Sauce (sôs) n. A liquid dressing served with food.
The dictionary makes sauce sound simple, but it can be many things. A sauce can be hot or cold—think gravy or salad dressing—chunky or creamy, sweet or savory. You can put it over, under or on the side, depending on your mood and your food.
The idea is to dress up a meal's look as well as its flavor. Picture burgundy cranberry sauce with fresh turkey or zesty red cocktail sauce with shrimp.
What you don't want is too many sauces at one time with competing sensations. Other than that, you can be a saucier cook by using your imagination to combine color and ingredients you like.
The U.S. Department of Agriculture's guidelines call for 2-1/2 cups of vegetables a day. Putting veggies in sauces is an easy way to add healthy nutrients to your meals. For example, tomatoes are a great source of vitamin C and the cancer-fighting compound lycopene, as well as potassium. But the best thing about your own sauce is how good fresh ingredients taste with no added salt or sugar.
Being smart about sauces doesn't mean you can never have the rich ones again. Just go easy on how much you eat at one time and how often you treat yourself.
Sauce on the side
What's in a name? Salsa is what Mexicans call sauce. Coulis is a French word for any thick, strained sauce. Pesto is Italian for what the French call pistou; they're both uncooked sauces made with fresh basil, garlic, olive oil, and grated cheese. A little goes a long way.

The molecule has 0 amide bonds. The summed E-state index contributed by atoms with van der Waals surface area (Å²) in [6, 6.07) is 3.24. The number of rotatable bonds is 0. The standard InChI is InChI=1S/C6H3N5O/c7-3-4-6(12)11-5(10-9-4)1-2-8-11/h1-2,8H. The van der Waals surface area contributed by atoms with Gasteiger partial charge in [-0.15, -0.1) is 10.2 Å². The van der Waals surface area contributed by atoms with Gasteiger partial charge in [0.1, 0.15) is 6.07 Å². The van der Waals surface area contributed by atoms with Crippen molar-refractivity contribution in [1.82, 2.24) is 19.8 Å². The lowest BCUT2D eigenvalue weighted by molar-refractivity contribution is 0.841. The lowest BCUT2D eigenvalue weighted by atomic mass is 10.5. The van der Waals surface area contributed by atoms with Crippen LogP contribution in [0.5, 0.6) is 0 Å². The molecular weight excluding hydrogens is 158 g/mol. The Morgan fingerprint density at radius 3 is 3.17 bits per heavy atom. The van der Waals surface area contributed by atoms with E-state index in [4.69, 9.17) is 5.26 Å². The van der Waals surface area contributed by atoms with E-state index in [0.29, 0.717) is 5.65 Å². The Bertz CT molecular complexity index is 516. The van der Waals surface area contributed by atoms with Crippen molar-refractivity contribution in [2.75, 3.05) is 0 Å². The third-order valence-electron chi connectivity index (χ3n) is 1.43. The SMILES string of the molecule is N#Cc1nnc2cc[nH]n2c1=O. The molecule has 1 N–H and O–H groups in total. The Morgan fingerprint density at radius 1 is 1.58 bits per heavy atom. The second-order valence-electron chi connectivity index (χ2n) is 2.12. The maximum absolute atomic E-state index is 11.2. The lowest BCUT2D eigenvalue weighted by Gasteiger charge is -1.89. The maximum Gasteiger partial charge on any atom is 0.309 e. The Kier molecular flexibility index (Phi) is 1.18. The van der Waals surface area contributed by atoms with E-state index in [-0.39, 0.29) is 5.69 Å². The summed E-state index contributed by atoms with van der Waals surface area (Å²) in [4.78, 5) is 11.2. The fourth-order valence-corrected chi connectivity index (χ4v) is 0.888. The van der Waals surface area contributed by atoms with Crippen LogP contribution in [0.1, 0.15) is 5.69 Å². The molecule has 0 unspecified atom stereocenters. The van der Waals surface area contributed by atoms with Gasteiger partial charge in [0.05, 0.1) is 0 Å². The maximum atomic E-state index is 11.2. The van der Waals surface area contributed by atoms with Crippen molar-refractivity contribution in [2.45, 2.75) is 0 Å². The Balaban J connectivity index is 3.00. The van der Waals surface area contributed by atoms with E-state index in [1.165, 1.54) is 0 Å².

Tomatoes play a big role in Italian sauces, from the simplest marinara to the heartiest Bolognese meat sauce. But watch the lingo. The elegant vitello tonnato isn't tomato at all, but veal in a sauce made with puréed tuna.
Tartar sauce and remoulade have the same mayonnaise base, minced pickles, onions, and herbs. Remoulade adds anchovies and might call for homemade mayo. You can make a healthy tartar sauce by stirring a tablespoon of India relish into a half-cup of reduced-fat mayonnaise and adding a squeeze of lemon juice.
Hollandaise is always a rich, creamy sauce made with butter, egg yolks, and lemon juice. Add tomato purée and minced parsley to hollandaise sauce and you get figaro sauce, perfect for fish or poultry.
You can use a mortar and pestle or a blender to grind the ingredients for your pesto. Inexpensive strainers take out the seeds. A food mill is a nice, nonelectric tool to purée cooked vegetables. To serve with flair, use a plastic condiment bottle to squirt your sauce on the plate in an appealing design.